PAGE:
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Pu'uhonua o Honaunau National Historical Park
Hawai'i Island, Hawai'i
In the Hawaiian Islands -- on the barren lava fields of Kona -- lies the historic City of Refuge. Here for more than 700 years, ancient Hawaiians found sanctuary after violating the sacred laws of the kapu, which was then punishable by death. Once a safe haven for the island’s aboriginal peoples, Pu’uhonua o Honaunau National Historical Park preserves ancient Polynesian sites and practices that still influence the Hawaiian people. The park offers great insight into Hawaii’s ancient Polynesian history and culture through the structures at the Honaunau (royal grounds); the Pu’uhonua (City of Refuge); the Ki’i (wooden statues) guarding the temple of Hale o Keawe; the great wall marking the boundary between the royal grounds and the Pu’uhonua; and the nearby Kiilae village.
At Pu’uhonua o Honaunau, a large wall marks the division between the royal grounds or Honaunau and the refuge quarters or Pu’uhonua. The royal grounds of Honaunau descend from the slope of Mauna Loa to the ocean, which provided the 13th century village with optimal land for farming. The location of the royal quarters on Honaunau Bay also gave residents access to fresh drinking water. Servants caught fish from the royal pond to serve the village ali’i (chiefs). Residents had access to the resources they needed, but travel to and from the island was not possible for villagers who did not belong to the royal court. Chiefs and their attendants were the only inhabitants of Honaunau who could use the canoe landing on the beach. To prevent villagers from using the canoes or leaving Honaunau, Ki’is (wooden images) stood around the temple of Hale o Keawe to caution residents against defying the kapu.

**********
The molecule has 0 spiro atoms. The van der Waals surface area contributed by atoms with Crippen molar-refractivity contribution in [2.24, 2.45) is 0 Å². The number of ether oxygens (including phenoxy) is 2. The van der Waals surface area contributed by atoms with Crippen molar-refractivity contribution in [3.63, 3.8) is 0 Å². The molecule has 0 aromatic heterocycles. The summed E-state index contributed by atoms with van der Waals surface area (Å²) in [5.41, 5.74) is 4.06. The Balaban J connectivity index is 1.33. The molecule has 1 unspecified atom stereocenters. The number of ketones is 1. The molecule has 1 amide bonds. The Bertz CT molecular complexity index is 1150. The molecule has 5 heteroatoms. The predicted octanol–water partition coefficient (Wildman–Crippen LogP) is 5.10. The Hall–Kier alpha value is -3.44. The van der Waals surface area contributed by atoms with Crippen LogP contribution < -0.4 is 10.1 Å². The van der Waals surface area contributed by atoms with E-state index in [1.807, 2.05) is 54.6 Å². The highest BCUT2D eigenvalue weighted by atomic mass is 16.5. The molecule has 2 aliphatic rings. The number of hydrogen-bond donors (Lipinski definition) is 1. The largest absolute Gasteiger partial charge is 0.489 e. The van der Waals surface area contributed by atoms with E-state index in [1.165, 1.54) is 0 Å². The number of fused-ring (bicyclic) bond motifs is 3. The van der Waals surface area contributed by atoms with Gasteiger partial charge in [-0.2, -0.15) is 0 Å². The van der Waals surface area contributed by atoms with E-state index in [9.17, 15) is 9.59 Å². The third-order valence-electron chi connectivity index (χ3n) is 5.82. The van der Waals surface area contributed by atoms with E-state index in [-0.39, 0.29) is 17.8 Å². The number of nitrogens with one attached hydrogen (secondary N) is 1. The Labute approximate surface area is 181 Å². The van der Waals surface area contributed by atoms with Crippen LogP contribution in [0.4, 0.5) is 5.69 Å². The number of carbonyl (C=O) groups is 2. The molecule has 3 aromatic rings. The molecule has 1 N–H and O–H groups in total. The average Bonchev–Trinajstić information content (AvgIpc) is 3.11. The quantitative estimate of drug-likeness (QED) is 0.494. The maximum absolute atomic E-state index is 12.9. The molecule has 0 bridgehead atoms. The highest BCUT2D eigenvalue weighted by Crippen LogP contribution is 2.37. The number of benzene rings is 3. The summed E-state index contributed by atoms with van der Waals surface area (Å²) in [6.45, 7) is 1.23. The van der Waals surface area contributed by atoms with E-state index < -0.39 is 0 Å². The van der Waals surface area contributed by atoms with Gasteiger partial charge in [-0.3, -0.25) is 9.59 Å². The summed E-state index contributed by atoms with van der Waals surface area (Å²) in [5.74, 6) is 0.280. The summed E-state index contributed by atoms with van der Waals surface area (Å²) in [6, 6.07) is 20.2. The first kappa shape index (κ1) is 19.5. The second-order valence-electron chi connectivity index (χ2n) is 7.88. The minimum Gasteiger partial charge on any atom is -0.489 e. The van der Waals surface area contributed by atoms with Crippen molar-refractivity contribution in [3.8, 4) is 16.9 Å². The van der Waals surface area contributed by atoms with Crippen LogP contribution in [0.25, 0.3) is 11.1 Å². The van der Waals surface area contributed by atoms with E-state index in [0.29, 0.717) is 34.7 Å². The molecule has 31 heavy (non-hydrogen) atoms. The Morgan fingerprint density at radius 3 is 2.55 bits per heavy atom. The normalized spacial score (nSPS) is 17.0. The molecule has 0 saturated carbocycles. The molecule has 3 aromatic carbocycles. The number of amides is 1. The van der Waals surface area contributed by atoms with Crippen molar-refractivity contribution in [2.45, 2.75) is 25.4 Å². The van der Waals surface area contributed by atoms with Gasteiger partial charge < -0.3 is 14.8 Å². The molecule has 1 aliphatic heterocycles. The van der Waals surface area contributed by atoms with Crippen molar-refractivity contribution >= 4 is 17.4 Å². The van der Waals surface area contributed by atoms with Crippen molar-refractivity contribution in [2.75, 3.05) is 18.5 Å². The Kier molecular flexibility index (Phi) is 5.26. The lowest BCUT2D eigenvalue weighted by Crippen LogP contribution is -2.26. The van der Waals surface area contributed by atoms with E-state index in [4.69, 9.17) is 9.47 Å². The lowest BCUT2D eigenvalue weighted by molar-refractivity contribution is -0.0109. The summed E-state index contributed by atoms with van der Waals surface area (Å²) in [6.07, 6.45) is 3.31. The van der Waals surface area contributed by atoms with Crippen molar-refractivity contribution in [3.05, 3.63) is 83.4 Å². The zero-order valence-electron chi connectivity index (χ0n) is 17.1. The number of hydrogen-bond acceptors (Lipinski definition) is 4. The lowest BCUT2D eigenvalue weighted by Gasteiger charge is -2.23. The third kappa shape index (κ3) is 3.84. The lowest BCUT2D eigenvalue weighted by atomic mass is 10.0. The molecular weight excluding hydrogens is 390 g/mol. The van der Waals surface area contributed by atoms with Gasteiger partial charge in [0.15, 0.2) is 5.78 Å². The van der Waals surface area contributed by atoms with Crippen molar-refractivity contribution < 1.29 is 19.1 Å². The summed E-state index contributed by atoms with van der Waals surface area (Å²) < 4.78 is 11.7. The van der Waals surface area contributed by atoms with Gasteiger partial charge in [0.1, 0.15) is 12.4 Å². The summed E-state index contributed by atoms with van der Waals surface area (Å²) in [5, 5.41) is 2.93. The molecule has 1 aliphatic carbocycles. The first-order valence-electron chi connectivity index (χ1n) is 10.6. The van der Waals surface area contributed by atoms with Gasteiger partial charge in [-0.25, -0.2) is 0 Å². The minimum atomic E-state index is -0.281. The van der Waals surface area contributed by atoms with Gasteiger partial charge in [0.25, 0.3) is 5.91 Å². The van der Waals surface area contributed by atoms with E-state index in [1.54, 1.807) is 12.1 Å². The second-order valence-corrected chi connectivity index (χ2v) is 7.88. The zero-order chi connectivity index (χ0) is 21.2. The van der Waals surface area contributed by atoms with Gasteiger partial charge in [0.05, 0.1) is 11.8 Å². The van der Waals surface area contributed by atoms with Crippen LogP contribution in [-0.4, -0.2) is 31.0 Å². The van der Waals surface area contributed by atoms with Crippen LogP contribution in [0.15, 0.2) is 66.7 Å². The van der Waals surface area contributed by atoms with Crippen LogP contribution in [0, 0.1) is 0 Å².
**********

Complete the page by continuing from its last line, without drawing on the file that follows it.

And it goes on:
Built around 1650, Hale o Keawe served as a temple and mausoleum for the remains of Pu’uhonua o Honaunau’s 23 chiefs. According to ancient Hawaiians, the bones of the deceased chiefs held mana (great spirtual power), and burying the chiefs’ bones at Hale o Keawe would protect the village, especially the Pu’uhonua or City of Refuge. The ancient Hawaiians built the temple at the entrance of the Pu’uhonua. They believed that placing Ho’okupu (offerings) on the stone structure’s lele (tower) would allow them to make personal requests for their own salvation.
Adjacent to Hale o Keawe, marking the boundary line between the royal grounds and Pu’uhonua or refuge area, is the massive stonewall ancient Hawaiians erected in 1550 of unmodified chunks of lava. The wall is over 1000 feet long, 12 feet high and 18 feet wide. Beyond the wall are the barren lava fields of Pu’uhonua, which Reverend William Ellis termed in 1823, the “City of Refuge.” Here, the remains of the chiefs at Hale o Keawe protected women, children, and elders who, in times of war, left the royal grounds and traveled to Pu’uhonua to wait in safety until battles or disputes among chiefs were over and resolved.
The City of Refuge was a safe haven for noncombatants, vanquished and defeated warriors, and defiant villagers who had broken the kapu. Individuals charged with violating the kapu were usually commoners who had looked at the chief, approached him without being a member of the royal court or an attendee, walked in his footsteps, or touched the chief’s possessions. A commoner was also guilty of violating the kapu if his shadow fell on the royal grounds. For women, the laws were stricter. According to the kapu, a woman could not eat the food offered to the gods, prepare meals for male villagers, or eat in the presence of men.